transnationals, I don’t think there’s a long-term future
for the UAW—I really don’t.”
The UAW’s real goal is to add more dues-paying
members to their ranks. For this, it is cynically using
H.B. 56 as a weapon in its assault on the car companies
it is targeting. Alabamans—and the nation’s car  buyers—should not fall for such a transparent ploy.
 F. Vincent Vernuccio ( 
 ) is Labor  Policy Counsel in CEI’s Center for Economic Freedom,where Alex Nowrasteh ( 
 ) is a policy analyst. A version of this article originallyappeared in
The Alabama Political Reporter.
civil righs o des: the th Behin he uaW Poess of H.B. 56 
who specializes in executive searcheswithin the free market movement. Our Executive Search Committee comprisesa handful of current and former CEI staff members and a few noteworthy other friends who are dedicated to advancingour mission. This group will help us vet
candidates before we turn to CEI’s Board
of Directors, who will choose among the
nalists.Once the Board selects a candidate,
that person and I will work in tandem for a transitional period, acquainting him or her with CEI’s operations and meetingwith many of you to outline our plans andto seek your input on future priorities andopportunities.After the transition, in order to allowthe new President to fully assume the
leadership role, I plan a six-month national
and international outreach venture, toexplore ways of expanding the global freemarket alliance and moving it in a moreactivist direction. Following that, I look forward to returning to celebrate CEI’s30th anniversary in 2014 as the Director of CEI’s Center for Advancing Capitalism, anew role that will give me an opportunityto pursue my current policy interests.
A successful candidate will need tounderstand and embrace CEI’s uniquemarket niche. I founded CEI to addresswhat I saw as an unexplored opportunity.My prior coalition work alongsideenvironmental groups gave me anappreciation for their ability to move policy ideas into reality. That ability, Icame to believe, stems to a large extentfrom the way organizations on the left arestructured.
Most left-of-center groups were
organized vertically around a core set of 
issues. Most right-of-center groups, on
the other hand, specialized in one task level—scholarly research, grassrootsactivism, or litigation, for example—whileleaving other tasks to different groups.We had excellent think tanks, as well asmedia, litigation, and advocacy groups, but no “full service” operation combiningall skill sets under one roof. That verticalissue management approach became CEI’smodus operandi.In the 28 years since CEI’s founding,
I believe we’ve lled an important niche
with our vertically integrated approach andour focus on regulation. Our regulatorystate is the keystone achievement of theProgressives, who vigorously promoted policies based on their belief that we coulddepoliticize politics by using “experts”freed from constitutional accountabilityto better advance the public good.Today’s regulatory leviathan is the result.
CEI’s ght to bring transparency and
accountability to this process has becomeincreasingly critical, as federal and state bureaucracies have grown ever larger.We both plan strategically for long battles and strike at tactical targets of opportunity. For issues that are “frozen”— where prospects for reform are slight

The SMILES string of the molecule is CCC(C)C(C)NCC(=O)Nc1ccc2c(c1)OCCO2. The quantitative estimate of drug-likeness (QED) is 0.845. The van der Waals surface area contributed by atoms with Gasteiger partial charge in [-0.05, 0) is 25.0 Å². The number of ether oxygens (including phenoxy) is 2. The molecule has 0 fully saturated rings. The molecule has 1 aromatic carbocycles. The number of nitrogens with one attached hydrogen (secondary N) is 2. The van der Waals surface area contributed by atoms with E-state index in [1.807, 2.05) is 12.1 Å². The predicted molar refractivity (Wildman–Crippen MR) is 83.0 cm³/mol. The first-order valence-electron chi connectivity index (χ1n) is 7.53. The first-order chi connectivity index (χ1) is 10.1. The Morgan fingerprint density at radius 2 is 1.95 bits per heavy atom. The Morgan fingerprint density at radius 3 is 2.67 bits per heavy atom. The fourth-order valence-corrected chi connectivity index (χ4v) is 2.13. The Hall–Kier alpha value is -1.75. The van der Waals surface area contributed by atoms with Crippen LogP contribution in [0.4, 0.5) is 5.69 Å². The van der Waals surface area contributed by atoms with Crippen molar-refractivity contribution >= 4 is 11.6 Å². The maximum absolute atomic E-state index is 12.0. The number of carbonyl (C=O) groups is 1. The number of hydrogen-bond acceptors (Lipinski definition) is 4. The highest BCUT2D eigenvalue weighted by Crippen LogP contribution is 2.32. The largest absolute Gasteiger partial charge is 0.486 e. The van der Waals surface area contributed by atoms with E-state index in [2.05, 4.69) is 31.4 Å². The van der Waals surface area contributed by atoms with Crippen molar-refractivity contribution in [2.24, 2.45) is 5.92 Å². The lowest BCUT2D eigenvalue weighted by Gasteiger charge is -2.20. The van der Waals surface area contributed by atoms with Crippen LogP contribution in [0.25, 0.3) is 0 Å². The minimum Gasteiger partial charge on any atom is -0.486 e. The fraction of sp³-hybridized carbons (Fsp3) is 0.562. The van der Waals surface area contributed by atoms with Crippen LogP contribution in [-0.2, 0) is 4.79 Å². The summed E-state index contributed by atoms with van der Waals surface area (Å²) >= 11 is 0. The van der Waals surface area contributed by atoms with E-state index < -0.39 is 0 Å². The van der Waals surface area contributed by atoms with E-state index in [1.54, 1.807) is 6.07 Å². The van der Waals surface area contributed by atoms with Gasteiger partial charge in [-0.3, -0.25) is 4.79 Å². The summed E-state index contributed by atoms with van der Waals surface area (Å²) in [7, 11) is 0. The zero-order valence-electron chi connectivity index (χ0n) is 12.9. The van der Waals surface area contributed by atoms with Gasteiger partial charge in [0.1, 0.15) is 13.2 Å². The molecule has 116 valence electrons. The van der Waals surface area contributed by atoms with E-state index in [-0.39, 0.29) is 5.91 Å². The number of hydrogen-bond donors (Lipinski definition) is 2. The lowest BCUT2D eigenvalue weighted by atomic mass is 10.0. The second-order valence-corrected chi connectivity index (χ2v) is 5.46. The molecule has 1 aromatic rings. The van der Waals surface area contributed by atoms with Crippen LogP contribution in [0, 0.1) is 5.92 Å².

and the road ahead difcult—we lay the
groundwork by developing the intellectual
ammunition for the ght ahead. When anissue becomes “uid,” we move quickly to
enter the fray—to deploy that intellectual
ammunition on the battleeld.
For all the progress we’ve made, we
still have a lot of work to do. Left-liberals
continue to market their bad ideas better than we market our good ones. We havetoo few strategic allies in the businessworld. And, even as free market policyorganizations proliferate in America, statistadvocates around the world operate almostunchallenged. Thus, just as I sought toadvance neglected opportunities with theformation of CEI, I will work on these
challenges post-succession as Director of 
CEI’s Center for Advancing Capitalism.The goals of the Center for AdvancingCapitalism are based on my evaluation of how to counter the threats to economicliberty foreseen by Schumpeter. Hisanalysis presumed that intellectuals would
nd statism in their class interest, while
 business leaders would fail to adequatelydefend themselves. These claims have proven largely true. However, Schumpeter failed to realize that some intellectualswould resist that statist virus. This immunegroup now constitutes a healthy—even if still small—movement.
But free market policy organizations
need business allies, and the assault onentrepreneurial America gives us ever greater opportunities to enlist them.My goal is to help create an effectivecounterreformation force to balance the
now-dominant statist alliance of rent-seeking economic groups, power-grabbing politicians, and anti-business ideologues.
A second focus of the Center for Advancing Capitalism will be to explorecreative ways of communicating the virtuesand the values of markets, capitalism,and entrepreneurship—a critical step tolegitimize economic liberty. Capitalismhas made the world freer, safer, and fairer.Communicating this clearly to liberals andconservatives will be our goal.
My rst effort to advance thesegoals post-succession will be a series of short-term “residencies” at allied policy
groups. I hope to identify a cadre of policyleaders, entrepreneurial businessmen,and politicians who can form the core of a global activist movement to implementeconomic liberal reforms. That work willcontinue when I return to CEI.
We all wish we could nd a silver bullet
that could vanquish Leviathan forever, butthat happy prospect is not imminent. CEI’sactivist policy orientation remains highlyrelevant and as important now as the day
I founded the organization. I am condentthat our Search Committee and Board of Directors will nd a strong, principled, and
respected President to lead the organizationin its mission to promote a freer, more prosperous world.I want to thank you for being a loyalsupporter and ally of CEI’s work and of our movement. Now, more than ever, I hope wecan count on you to continue your supportas we prepare for a new era.
Sincerely,Fred L. Smith, Jr.
Te Future of CEI,